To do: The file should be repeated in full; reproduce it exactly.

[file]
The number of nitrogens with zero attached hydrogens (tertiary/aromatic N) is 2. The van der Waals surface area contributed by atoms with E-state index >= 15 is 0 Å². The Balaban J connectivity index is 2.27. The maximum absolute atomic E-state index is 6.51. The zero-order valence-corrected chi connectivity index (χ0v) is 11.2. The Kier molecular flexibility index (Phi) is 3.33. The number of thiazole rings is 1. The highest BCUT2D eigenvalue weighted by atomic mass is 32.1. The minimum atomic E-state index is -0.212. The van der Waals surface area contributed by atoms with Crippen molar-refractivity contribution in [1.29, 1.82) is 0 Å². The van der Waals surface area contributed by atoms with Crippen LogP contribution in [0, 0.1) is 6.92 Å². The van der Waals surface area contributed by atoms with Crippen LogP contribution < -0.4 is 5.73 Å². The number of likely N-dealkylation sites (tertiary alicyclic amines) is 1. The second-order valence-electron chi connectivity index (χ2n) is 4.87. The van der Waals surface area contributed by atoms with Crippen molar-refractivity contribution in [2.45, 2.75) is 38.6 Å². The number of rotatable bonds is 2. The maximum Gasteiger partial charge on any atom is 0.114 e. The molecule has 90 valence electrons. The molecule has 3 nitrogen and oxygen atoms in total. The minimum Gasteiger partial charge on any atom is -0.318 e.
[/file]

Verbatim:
The number of nitrogens with zero attached hydrogens (tertiary/aromatic N) is 2. The van der Waals surface area contributed by atoms with E-state index >= 15 is 0 Å². The Balaban J connectivity index is 2.27. The maximum absolute atomic E-state index is 6.51. The zero-order valence-corrected chi connectivity index (χ0v) is 11.2. The Kier molecular flexibility index (Phi) is 3.33. The number of thiazole rings is 1. The highest BCUT2D eigenvalue weighted by atomic mass is 32.1. The minimum atomic E-state index is -0.212. The van der Waals surface area contributed by atoms with Crippen molar-refractivity contribution in [1.29, 1.82) is 0 Å². The van der Waals surface area contributed by atoms with Crippen LogP contribution in [0, 0.1) is 6.92 Å². The van der Waals surface area contributed by atoms with Crippen LogP contribution < -0.4 is 5.73 Å². The number of likely N-dealkylation sites (tertiary alicyclic amines) is 1. The second-order valence-electron chi connectivity index (χ2n) is 4.87. The van der Waals surface area contributed by atoms with Crippen molar-refractivity contribution in [2.45, 2.75) is 38.6 Å². The number of rotatable bonds is 2. The maximum Gasteiger partial charge on any atom is 0.114 e. The molecule has 90 valence electrons. The molecule has 3 nitrogen and oxygen atoms in total. The minimum Gasteiger partial charge on any atom is -0.318 e.